As you can see from the video above, Colaiacovo received a scary cross-check from Viktor Arvidsson of the Nashville Predators, who received a major penalty and game misconduct.

Sabres head coach Dan Bylsma said that Colaiacovo was hospitalized with a “dented trachea” yet is OK, the Buffalo News’ John Vogl reports.

Frightening stuff from an eventual 4-1 Sabres win.

PHT will keep an eye out for additional updates regarding Colaiacovo’s health (and a possible suspension for Arvidsson).

Comeback Kings: Gaborik pulls L.A. past Kane, Blackhawks

Jake Muzzin, Scott Darling

Patrick Kane set an American scoring record, and added another assist to make it more impressive, but the Los Angeles Kings just wouldn’t be denied.

In the end, Marian Gaborik‘s big night meant more than Kane’s; he scored the tying and then overtime game-winner, both assisted by Anze Kopitar, for a rousing 4-3 overtime Kings win.

Gaborik’s first goal:

And here’s video of the OT-GWG:

Noticing a theme tonight? Yeah, it’s been an evening in which it’s dangerous to assume a lead would stand.

With that, the Kings stick to the No. 1 spot in the Pacific Division, but Chicago shouldn’t feel all bad. The Blackhawks were able to piece together a decent run during their dreaded “circus trip.”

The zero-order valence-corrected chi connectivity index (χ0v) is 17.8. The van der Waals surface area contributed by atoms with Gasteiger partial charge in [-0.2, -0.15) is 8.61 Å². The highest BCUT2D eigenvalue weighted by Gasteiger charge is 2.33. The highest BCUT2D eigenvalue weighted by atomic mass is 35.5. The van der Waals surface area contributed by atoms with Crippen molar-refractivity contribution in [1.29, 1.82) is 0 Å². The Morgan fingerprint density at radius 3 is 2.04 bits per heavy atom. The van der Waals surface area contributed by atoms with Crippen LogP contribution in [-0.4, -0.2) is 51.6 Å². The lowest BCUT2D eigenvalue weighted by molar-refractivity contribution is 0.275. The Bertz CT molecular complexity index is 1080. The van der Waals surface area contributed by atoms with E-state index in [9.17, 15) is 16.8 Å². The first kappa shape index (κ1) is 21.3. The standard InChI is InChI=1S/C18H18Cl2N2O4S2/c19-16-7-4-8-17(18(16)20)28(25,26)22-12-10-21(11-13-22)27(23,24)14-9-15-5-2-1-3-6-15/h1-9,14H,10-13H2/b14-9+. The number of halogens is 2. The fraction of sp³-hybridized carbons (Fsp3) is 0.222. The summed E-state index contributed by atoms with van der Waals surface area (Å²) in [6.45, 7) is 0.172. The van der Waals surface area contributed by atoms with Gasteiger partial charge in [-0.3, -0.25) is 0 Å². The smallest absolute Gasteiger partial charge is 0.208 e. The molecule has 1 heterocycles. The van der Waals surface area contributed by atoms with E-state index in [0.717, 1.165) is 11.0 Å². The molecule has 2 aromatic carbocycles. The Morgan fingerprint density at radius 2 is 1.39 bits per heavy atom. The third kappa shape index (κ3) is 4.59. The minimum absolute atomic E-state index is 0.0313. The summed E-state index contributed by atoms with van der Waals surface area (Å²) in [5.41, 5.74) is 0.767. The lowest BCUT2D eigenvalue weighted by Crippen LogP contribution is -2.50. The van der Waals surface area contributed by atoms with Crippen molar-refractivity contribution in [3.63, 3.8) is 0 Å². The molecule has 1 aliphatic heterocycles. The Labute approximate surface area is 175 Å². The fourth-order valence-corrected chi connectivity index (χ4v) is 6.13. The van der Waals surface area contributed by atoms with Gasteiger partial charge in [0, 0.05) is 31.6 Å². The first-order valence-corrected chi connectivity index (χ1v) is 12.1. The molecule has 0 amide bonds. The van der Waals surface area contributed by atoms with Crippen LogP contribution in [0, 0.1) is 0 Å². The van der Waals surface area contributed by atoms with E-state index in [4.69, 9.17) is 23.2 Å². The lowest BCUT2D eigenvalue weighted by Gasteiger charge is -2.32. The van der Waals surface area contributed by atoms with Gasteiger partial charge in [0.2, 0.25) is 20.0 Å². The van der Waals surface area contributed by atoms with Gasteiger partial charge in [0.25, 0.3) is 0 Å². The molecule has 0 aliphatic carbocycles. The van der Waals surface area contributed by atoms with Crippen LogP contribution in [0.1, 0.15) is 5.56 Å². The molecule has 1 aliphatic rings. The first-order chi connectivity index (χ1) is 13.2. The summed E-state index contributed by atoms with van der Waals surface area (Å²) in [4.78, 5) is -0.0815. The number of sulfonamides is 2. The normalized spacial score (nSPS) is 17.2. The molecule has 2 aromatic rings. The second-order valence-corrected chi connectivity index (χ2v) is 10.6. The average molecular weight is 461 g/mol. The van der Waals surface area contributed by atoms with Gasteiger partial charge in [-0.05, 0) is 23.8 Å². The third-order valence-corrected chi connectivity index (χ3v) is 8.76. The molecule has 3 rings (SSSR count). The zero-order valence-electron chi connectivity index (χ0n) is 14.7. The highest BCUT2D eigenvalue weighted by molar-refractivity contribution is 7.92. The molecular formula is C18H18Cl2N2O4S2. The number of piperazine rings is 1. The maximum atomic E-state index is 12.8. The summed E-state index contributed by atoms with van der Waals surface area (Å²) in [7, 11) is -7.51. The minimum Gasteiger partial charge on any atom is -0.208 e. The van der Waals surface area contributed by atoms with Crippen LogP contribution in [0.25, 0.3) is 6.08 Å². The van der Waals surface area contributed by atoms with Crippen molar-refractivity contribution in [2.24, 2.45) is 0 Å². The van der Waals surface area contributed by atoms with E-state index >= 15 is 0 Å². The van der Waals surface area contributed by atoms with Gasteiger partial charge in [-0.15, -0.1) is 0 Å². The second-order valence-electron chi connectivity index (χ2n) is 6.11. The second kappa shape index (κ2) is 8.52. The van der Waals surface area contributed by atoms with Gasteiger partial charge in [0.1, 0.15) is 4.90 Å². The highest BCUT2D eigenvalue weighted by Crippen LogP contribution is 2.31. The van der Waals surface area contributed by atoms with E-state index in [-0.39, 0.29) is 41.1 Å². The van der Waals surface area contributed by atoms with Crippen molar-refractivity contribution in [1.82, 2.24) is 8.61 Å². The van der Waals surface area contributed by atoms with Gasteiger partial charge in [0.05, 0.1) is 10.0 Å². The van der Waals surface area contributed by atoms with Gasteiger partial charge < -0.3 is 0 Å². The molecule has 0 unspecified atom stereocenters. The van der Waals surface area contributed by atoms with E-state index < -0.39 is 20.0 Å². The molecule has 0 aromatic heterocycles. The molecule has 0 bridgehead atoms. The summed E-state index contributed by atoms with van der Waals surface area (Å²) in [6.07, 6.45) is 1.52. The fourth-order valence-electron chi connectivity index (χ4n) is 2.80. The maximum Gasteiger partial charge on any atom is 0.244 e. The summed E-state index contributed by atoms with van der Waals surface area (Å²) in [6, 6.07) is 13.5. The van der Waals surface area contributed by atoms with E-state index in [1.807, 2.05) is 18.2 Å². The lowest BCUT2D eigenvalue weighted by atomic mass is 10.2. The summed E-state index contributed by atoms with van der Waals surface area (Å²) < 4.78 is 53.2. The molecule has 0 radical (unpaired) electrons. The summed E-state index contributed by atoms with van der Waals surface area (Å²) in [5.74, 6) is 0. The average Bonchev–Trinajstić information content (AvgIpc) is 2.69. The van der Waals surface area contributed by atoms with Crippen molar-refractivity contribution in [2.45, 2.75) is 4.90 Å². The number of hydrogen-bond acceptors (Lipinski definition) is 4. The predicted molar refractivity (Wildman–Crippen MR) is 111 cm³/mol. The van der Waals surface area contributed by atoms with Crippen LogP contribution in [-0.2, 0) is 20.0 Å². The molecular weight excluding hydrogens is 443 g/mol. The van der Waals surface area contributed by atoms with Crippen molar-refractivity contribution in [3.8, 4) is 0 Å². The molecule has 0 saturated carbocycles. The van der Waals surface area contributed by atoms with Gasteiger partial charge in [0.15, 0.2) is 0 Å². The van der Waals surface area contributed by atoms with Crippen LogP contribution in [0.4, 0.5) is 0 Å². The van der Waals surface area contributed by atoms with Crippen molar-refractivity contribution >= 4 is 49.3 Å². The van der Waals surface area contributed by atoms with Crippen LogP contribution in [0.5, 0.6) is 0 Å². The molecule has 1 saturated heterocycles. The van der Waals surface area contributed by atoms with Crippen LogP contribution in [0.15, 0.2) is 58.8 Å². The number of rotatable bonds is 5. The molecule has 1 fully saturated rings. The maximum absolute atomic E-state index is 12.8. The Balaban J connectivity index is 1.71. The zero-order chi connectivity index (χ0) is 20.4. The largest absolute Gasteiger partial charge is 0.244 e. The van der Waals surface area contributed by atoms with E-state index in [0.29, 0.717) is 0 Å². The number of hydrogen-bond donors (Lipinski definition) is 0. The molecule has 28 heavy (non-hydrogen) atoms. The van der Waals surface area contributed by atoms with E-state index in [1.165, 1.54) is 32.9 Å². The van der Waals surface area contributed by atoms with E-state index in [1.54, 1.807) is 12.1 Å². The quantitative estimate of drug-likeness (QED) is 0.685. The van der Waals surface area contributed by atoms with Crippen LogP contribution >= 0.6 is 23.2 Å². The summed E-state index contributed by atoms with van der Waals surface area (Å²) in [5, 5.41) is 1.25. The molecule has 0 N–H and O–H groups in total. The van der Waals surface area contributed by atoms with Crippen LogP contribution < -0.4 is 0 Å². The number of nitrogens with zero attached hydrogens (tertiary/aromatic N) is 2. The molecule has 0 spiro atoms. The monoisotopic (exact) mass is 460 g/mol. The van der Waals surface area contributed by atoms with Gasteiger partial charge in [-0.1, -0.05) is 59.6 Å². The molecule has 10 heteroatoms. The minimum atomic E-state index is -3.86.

Patrick Kane’s streak hits 19 games, setting a new American record


When it comes to point streaks for U.S.-born NHL players, Patrick Kane now stands alone.

With a power-play goal early in Saturday’s Blackhawks – Kings game, Kane extended his streak to 19 games, breaking a tie with Phil Kessel and Eddie Olczyk (who finished with at least a point in 18 straight).

As of this writing, Kane has 11 goals and 19 assists during this 19-game streak. He also leads the NHL in scoring.

Bobby Hull’s 21-game point streak stands as the Chicago Blackhawks’ overall team record, by the way.

So, how would you protect a lead against the Stars?


You know what they say: it’s easy to bash a strategy in hindsight.

Slam that NFL head coach for going for it on fourth down … or settling for the field goal. Bury that MLB manager because he kept a pitcher in too long. And so on.

“Score effects” settle in during almost any lopsided hockey game, yet the Dallas Stars present quite a conundrum: what’s the best way to put a way a team with this much firepower?

Tonight may have presented the greatest evidence that this team won’t go away easy, as it seemed like the Minnesota Wild had the best of a tired Stars team* when they built a 3-0 lead.

Instead, the Stars scored three third-period goals while Tyler Seguin capped the comeback with an overtime-winner.

It was one of those bend-and-then-break moments for Minnesota. Dallas generated a 44-26 shot advantage, including a ridiculous 35-15 edge in the final two periods.

Does that mean that Mike Yeo may have tried to play too conservatively with a healthy lead? It’s a possibility.

On the other hand, would the Wild be wiser to try to run-and-gun with one of the most dangerous offenses in the NHL?

It sure seems like a pick-your-poison situation. Which way would you lean, though?

* – To be fair to Minnesota, each team was on back-to-backs.